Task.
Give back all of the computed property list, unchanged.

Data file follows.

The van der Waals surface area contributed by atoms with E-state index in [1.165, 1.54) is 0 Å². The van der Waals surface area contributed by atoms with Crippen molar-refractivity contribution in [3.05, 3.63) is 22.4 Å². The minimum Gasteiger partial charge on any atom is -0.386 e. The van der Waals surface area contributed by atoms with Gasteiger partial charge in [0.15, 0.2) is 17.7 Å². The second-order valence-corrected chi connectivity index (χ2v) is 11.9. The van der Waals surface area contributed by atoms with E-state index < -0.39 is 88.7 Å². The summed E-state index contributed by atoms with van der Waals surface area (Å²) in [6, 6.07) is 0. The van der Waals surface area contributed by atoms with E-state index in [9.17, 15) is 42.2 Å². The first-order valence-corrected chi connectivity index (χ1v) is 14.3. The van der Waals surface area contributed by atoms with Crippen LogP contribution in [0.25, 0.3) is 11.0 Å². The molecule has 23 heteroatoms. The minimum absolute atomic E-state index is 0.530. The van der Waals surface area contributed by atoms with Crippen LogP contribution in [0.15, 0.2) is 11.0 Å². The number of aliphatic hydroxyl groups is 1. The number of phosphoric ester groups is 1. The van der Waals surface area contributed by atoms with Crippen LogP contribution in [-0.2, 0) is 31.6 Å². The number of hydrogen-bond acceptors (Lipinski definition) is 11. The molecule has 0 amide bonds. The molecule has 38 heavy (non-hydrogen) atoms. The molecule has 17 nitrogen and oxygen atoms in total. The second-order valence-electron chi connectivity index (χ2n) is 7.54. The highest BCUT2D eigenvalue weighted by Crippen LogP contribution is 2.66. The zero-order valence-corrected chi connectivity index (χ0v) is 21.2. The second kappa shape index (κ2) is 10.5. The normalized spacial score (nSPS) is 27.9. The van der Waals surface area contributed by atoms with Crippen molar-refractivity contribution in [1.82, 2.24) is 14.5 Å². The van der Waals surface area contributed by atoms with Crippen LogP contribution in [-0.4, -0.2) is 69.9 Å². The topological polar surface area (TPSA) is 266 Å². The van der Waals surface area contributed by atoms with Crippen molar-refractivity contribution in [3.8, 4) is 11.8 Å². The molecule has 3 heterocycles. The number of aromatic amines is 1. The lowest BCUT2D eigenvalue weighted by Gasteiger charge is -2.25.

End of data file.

The van der Waals surface area contributed by atoms with E-state index in [1.165, 1.54) is 0 Å². The van der Waals surface area contributed by atoms with Crippen molar-refractivity contribution in [3.05, 3.63) is 22.4 Å². The minimum Gasteiger partial charge on any atom is -0.386 e. The van der Waals surface area contributed by atoms with Gasteiger partial charge in [0.15, 0.2) is 17.7 Å². The second-order valence-corrected chi connectivity index (χ2v) is 11.9. The van der Waals surface area contributed by atoms with E-state index < -0.39 is 88.7 Å². The summed E-state index contributed by atoms with van der Waals surface area (Å²) in [6, 6.07) is 0. The van der Waals surface area contributed by atoms with E-state index in [9.17, 15) is 42.2 Å². The first-order valence-corrected chi connectivity index (χ1v) is 14.3. The van der Waals surface area contributed by atoms with Crippen LogP contribution in [0.25, 0.3) is 11.0 Å². The molecule has 23 heteroatoms. The minimum absolute atomic E-state index is 0.530. The van der Waals surface area contributed by atoms with Crippen LogP contribution in [0.15, 0.2) is 11.0 Å². The number of aliphatic hydroxyl groups is 1. The number of phosphoric ester groups is 1. The van der Waals surface area contributed by atoms with Crippen LogP contribution in [-0.2, 0) is 31.6 Å². The number of hydrogen-bond acceptors (Lipinski definition) is 11. The molecule has 0 amide bonds. The molecule has 38 heavy (non-hydrogen) atoms. The molecule has 17 nitrogen and oxygen atoms in total. The second-order valence-electron chi connectivity index (χ2n) is 7.54. The highest BCUT2D eigenvalue weighted by Crippen LogP contribution is 2.66. The zero-order valence-corrected chi connectivity index (χ0v) is 21.2. The second kappa shape index (κ2) is 10.5. The normalized spacial score (nSPS) is 27.9. The van der Waals surface area contributed by atoms with Crippen molar-refractivity contribution in [1.82, 2.24) is 14.5 Å². The van der Waals surface area contributed by atoms with Crippen LogP contribution in [-0.4, -0.2) is 69.9 Å². The topological polar surface area (TPSA) is 266 Å². The van der Waals surface area contributed by atoms with Crippen molar-refractivity contribution in [3.8, 4) is 11.8 Å². The molecule has 3 heterocycles. The number of aromatic amines is 1. The lowest BCUT2D eigenvalue weighted by Gasteiger charge is -2.25.